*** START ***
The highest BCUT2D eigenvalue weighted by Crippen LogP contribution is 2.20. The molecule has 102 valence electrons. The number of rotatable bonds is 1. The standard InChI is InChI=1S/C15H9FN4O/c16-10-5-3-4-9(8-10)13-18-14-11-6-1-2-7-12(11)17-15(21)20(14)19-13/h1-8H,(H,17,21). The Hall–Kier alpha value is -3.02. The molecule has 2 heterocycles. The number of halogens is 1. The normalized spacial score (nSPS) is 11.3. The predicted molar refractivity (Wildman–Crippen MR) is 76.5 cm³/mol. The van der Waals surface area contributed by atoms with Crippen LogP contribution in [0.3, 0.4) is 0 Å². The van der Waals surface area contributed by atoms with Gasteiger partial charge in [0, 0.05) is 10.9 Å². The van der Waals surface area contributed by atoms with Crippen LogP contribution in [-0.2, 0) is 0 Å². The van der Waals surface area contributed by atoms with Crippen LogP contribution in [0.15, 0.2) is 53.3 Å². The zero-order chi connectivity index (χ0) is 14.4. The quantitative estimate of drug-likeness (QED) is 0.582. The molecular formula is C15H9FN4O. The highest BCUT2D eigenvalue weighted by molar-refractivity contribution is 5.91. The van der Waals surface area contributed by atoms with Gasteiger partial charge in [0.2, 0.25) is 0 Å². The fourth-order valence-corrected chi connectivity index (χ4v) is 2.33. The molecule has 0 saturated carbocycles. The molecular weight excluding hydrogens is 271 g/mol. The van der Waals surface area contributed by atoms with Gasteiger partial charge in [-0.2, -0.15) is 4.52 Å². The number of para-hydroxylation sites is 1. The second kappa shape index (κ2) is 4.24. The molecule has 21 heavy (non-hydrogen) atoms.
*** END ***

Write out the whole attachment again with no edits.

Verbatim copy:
The highest BCUT2D eigenvalue weighted by Crippen LogP contribution is 2.20. The molecule has 102 valence electrons. The number of rotatable bonds is 1. The standard InChI is InChI=1S/C15H9FN4O/c16-10-5-3-4-9(8-10)13-18-14-11-6-1-2-7-12(11)17-15(21)20(14)19-13/h1-8H,(H,17,21). The Hall–Kier alpha value is -3.02. The molecule has 2 heterocycles. The number of halogens is 1. The normalized spacial score (nSPS) is 11.3. The predicted molar refractivity (Wildman–Crippen MR) is 76.5 cm³/mol. The van der Waals surface area contributed by atoms with Crippen LogP contribution in [0.3, 0.4) is 0 Å². The van der Waals surface area contributed by atoms with Gasteiger partial charge in [0, 0.05) is 10.9 Å². The van der Waals surface area contributed by atoms with Crippen LogP contribution in [-0.2, 0) is 0 Å². The van der Waals surface area contributed by atoms with Crippen LogP contribution in [0.15, 0.2) is 53.3 Å². The zero-order chi connectivity index (χ0) is 14.4. The quantitative estimate of drug-likeness (QED) is 0.582. The molecular formula is C15H9FN4O. The highest BCUT2D eigenvalue weighted by molar-refractivity contribution is 5.91. The van der Waals surface area contributed by atoms with Gasteiger partial charge in [0.2, 0.25) is 0 Å². The fourth-order valence-corrected chi connectivity index (χ4v) is 2.33. The molecule has 0 saturated carbocycles. The molecular weight excluding hydrogens is 271 g/mol. The van der Waals surface area contributed by atoms with Gasteiger partial charge in [-0.2, -0.15) is 4.52 Å². The number of para-hydroxylation sites is 1. The second kappa shape index (κ2) is 4.24. The molecule has 21 heavy (non-hydrogen) atoms.